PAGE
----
Home Loan vs Personal Loan

Learn how to compare financing options for your next home improvement project.

Dear Jeff,

Which, in your opinion, is the better option? I am about to get a home improvement loan for $18,000. One option is to get a second mortgage loan @ 3.73% APR. With this loan, I’d have to pay $800.00 in closing costs plus $15 per month in PMI. Or I can get a personal @ 6.60% APR for 60 months. Both have no prepayment penalties.

L. Roddy
Vancouver, BC

 

Mr. Roddy,

Thank you for your question. To help you find the best answer, it will be necessary for me to make some assumptions. First, I assume that the “home improvement” loan will be a second/subordinate mortgage on your home. As such, I will use a 15-year term as the basis for determining your monthly payments and the loan’s amortization.  For the personal loan, I will assume a straight 5-year/60-month term with equal installment payments.

Totaling up costs on the home improvement loan

For the home improvement loan, with a 15-year term and a 3.73% rate, you would have a monthly P&I (principal & interest) payment of $130.72, plus $15 for the PMI, thus totaling a monthly payment of $145.72. If seek to pay off the loan balance at the end of 60 months, it would require a balloon payment of $12,896; that’s the remaining principal balance at the 60-month mark.

In total, you would pay about $2,960 in interest over 5 years, plus $900 in PMI and $800 closing costs. Your total cost of the home loan would thus total about $4,660 at the end of the 5 years. Should you choose to maintain the loan for the full 15-year term, your total interest cost would be about $5,530; when you add in the $800 closing costs and $2,700 in PMI costs, the total cost would be roughly $9,030.

Comparing costs on the personal loan

By comparison, a 5-year/60-month (installment) loan with a rate of 6.6% APR would result in a monthly payment of about $353. Total interest cost for the loan over the course of the 5-year payoff would be $3,182.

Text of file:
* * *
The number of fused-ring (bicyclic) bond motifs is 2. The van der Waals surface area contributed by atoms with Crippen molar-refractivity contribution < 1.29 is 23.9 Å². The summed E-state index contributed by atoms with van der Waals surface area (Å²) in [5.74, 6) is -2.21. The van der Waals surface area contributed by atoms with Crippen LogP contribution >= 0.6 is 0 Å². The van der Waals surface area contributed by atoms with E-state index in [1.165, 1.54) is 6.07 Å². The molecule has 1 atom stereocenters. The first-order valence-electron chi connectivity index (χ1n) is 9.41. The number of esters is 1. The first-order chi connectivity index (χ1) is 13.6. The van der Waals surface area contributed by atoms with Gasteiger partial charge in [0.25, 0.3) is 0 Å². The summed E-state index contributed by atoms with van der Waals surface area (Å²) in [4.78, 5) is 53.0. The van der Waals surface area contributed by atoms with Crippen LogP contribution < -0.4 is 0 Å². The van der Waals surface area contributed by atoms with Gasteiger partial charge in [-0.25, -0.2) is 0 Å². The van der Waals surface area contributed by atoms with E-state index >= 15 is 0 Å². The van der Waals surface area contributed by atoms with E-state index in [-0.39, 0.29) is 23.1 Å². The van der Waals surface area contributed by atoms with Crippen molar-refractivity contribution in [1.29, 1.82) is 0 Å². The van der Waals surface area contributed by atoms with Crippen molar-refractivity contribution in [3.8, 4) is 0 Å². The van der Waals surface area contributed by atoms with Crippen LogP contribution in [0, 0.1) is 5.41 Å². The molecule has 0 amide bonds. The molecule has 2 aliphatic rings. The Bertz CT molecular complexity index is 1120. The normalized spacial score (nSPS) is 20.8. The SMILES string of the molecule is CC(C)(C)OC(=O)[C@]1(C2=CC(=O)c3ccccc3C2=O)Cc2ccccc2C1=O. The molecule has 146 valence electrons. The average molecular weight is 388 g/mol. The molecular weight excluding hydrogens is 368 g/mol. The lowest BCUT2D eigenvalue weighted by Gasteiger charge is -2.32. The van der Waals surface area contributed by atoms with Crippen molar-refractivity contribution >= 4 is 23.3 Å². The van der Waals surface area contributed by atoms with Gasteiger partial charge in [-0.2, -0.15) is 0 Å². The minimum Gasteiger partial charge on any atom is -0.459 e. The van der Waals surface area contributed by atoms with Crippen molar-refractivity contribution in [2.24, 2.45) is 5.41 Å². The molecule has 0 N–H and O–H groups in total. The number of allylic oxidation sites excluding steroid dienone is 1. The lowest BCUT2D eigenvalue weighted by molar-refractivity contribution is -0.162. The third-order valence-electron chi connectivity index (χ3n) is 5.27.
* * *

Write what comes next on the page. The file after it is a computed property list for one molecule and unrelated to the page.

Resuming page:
So clearly, the 5-year installment loan would have lower total cost after payoff in 5 years, when compared to the 15-year loan. With a balloon payment at the end of 5 years and total interest, PMI and closing costs of about $4,660 at that 5-year mark, that’s still higher than the $3,182 on the personal loan. That means strictly from a cost perspective, the personal loan would generally be the better option.

Better isn’t always right, depending on your situation

Although the personal loan has lower costs, that doesn’t make it the right choice regardless of your situation. As to which loan is the “better option”, the answer is that it depends.

Besides total cost, monthly cost is another key factor when you consider new financing. Will the $353 monthly payment of the personal loan fit your budget? Or, do you need a lower payment, like $131 on the home improvement loan?

Similarly, consider the likelihood of you coming up with the balloon payment at the end of 5 years. You will need nearly $13,000 should you choose to extinguish the home improvement loan at the end of 5 years. The advantage of the home improvement loan is that it grants you more flexibility with respect to your cash flow; you can also choose to make additional payments as your finances allow. This would mean that any early extinguishment of the loan would require a smaller balloon payment at that 5-year mark. As such, you should consider the advantages of leverage offered by the longer-term home improvement loan.

Additionally, with lower payments, you may choose to invest some of your available cash flow. If the return on that capital is greater than the cost of borrowing, then you achieve positive leverage and effectively lower the total cost of borrowing that money.

Yes, there is much to consider. Which direction you choose is actually tied more to your needs and resources, rather than simply interest and borrowing costs.

I hope this information helps you to make a more informed decision!

Jeffrey Schwartz
Executive Director

Jeffrey Schwartz is the Executive Director of Consolidated Credit Counseling Services of Canada and President of the Credit Association of Greater Toronto (CAGT).

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